Five curiosities you should know about the history of wine
Guest Post by Alti Wine Exchange
Hi, Social Vignerons reader,
Let me introduce myself. I’m Breno, copywriter at Alti Wine Exchange, a leading fine wine investment platform – where our brave Julien Miquel also happens to be Chief Wine Officer (you can read his latest posts here).
I’d like to thank Julien a lot for the suggestion of adapting here an earlier post we made on the Alti Wine Exchange blog about wine curiosities.
We know well how Social Vignerons readers are eager about the fine wine world, terroirs, grapes, blends, tasting notes and so much more.
So why not bring some historical fun facts to give some context?
From the oldest winery to the taste of wine during Roman times, let me give you five curiosities about the history of wine.
1 – The oldest winery in the world
While wine history could likely trace back to millions of years ago, the officially oldest known winery in the world is situated in a cave in the mountains of Armenia.
With estimated 6.100 years old, the Areni-1 winery was discovered between 2007 and 2010 and consisting of fermentation jars, a cup, press and bowl, and probably produced gallons for funerals.
In turn, the oldest known active winery in the world is in Germany: Staffelter Hof, in Mosel, happens to be also one of the oldest companies in the world, dating as far as 862 AD.
2 – The Greek? No. Thank the Phoenicians
Speaking of history, the oldest bottle (still) presuming to contain liquid wine is also from Germany: the famous Speyer bottle, produced by Roman settlers between 325 and 350 AD and found in a tomb. It was found in the 19th century alongside other bottles, being the only one still unopened. You can visit it at the Historical Museum of the Palatinate in Speyer.
Meanwhile, we all know how the Romans and the Greeks were heavily linked to wine, dedicating the respective gods Bacchus and Dionysus to it.
However, did you know that who spread wine across the Mediterranean were actually the Phoenicians?
Yes, they cultivated grapes for winemaking and spread the word (and the liquid) around the 10th century BC, introducing it to the ancient Greeks, who later inspired the Romans and their love for wine.
3 – Tasting in Ancient Rome
In vino veritas. Pliny the Elder’s writings from Pompeii, devastated by the Vesuvius eruption in 79 AD, showed references from early winemaking by the Romans.
Long story short? It’s hardly comparable to wine that has been produced in modern times.
Grapes in ancient Rome weren’t as sweet as today’s grapes. Also, the fermentation process ended with clay or resin-infused flavor due to the pot-sealing process.
Experts say the wines that came out of this process were robust, low in alcohol and somewhat unpalatable by today’s standards. The Romans would usually add honey, spices and dilute it with seawater (yes, seawater), resulting in the refreshing Mulsum, which is said to taste like a punch.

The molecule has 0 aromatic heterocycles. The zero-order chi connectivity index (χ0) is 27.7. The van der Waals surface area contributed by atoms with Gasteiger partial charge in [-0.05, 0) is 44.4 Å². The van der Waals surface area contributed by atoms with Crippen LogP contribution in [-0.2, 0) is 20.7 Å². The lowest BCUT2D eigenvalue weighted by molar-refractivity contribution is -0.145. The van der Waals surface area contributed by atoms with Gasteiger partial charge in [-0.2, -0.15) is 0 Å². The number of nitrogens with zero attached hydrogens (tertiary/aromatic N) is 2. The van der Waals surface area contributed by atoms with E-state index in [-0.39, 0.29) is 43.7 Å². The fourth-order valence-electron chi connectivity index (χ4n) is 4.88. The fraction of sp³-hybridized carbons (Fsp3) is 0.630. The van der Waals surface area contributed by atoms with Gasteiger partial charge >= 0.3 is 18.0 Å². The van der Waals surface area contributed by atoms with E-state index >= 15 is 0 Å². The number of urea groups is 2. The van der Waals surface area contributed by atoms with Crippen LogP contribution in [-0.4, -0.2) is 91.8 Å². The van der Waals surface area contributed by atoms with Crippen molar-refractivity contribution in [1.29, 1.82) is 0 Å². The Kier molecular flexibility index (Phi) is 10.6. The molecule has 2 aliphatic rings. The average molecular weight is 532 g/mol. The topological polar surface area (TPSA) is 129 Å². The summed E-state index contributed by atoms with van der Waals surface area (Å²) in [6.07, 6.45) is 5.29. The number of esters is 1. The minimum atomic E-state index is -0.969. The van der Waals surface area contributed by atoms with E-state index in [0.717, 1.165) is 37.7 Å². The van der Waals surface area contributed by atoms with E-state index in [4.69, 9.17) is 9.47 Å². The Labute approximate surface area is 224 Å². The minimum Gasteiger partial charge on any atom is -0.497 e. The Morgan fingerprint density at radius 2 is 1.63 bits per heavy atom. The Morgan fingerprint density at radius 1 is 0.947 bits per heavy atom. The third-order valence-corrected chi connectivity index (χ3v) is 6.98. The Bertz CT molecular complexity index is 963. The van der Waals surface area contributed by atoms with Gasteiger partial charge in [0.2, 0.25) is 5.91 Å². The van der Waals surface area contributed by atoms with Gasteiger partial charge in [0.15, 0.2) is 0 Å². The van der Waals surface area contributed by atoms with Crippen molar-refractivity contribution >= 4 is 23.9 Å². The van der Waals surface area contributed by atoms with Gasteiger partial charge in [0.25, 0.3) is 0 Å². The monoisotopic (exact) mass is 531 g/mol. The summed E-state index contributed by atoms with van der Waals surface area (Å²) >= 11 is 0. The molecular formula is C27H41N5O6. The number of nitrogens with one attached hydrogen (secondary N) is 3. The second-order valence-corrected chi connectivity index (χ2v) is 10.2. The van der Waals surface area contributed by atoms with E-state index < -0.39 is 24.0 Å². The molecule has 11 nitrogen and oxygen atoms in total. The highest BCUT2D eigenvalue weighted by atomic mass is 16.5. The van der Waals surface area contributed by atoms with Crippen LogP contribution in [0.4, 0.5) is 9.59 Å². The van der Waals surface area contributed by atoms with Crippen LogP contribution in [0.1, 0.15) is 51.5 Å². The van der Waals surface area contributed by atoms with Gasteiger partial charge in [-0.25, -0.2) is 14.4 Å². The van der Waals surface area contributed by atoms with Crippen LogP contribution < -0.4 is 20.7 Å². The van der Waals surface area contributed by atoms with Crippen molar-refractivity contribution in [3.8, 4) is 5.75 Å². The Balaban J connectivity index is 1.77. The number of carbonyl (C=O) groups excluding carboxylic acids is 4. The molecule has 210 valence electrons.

Oh, do you recall the oldest winery in the world that I had mentioned above? According to Gregory Areshian, co-director of the excavations at Areni-1, the early wine produced in the Armenian cave would be somewhat comparable in taste to unfiltered merlot.
4 – And the biggest consumer is…
Not quite expected this one, right? But well, per capita statistics are a thing.
Yes, the Vatican is the country with the biggest wine consumption per capita, nearing double the amount consumed by the Italians and the French: 74 liters a year (or 105 bottles), according to recent Wine Institute statistics.
Apart from the fact that it has less than a thousand inhabitants, Vatican City is mostly populated by residents of elder age, highly educated and who have in wine a ceremonial religious function.
Easily distortable, but yet a fact!
Winemakers in the United States who wouldn’t abandon the production in their vineyards during Prohibition managed to evade the law and make significant money with an ingenious way of making their customers (somewhat happy): making wine bricks.
Yes, wine bricks.
Since the law back then stipulated that grapes could only be grown and processed for non-alcoholic consumption, there was an interesting loophole to be explored. Using bricks of (legal) concentrated grape juice, producers could keep selling their products with a little help from customers.
The packages of these wine bricks had notes with, for example, warnings on NOT to leave the dissolved brick in a cool cupboard for 21 days – otherwise it would turn into wine, which was technically illegal.
Others would even include the “flavor”: Burgundy, Riesling, Port, Sherry? Your choice.
All completely legal if you followed the instructions on what NOT to do or on how to avoid fermentation.
I hope you have enjoyed this small piece. Until next time!
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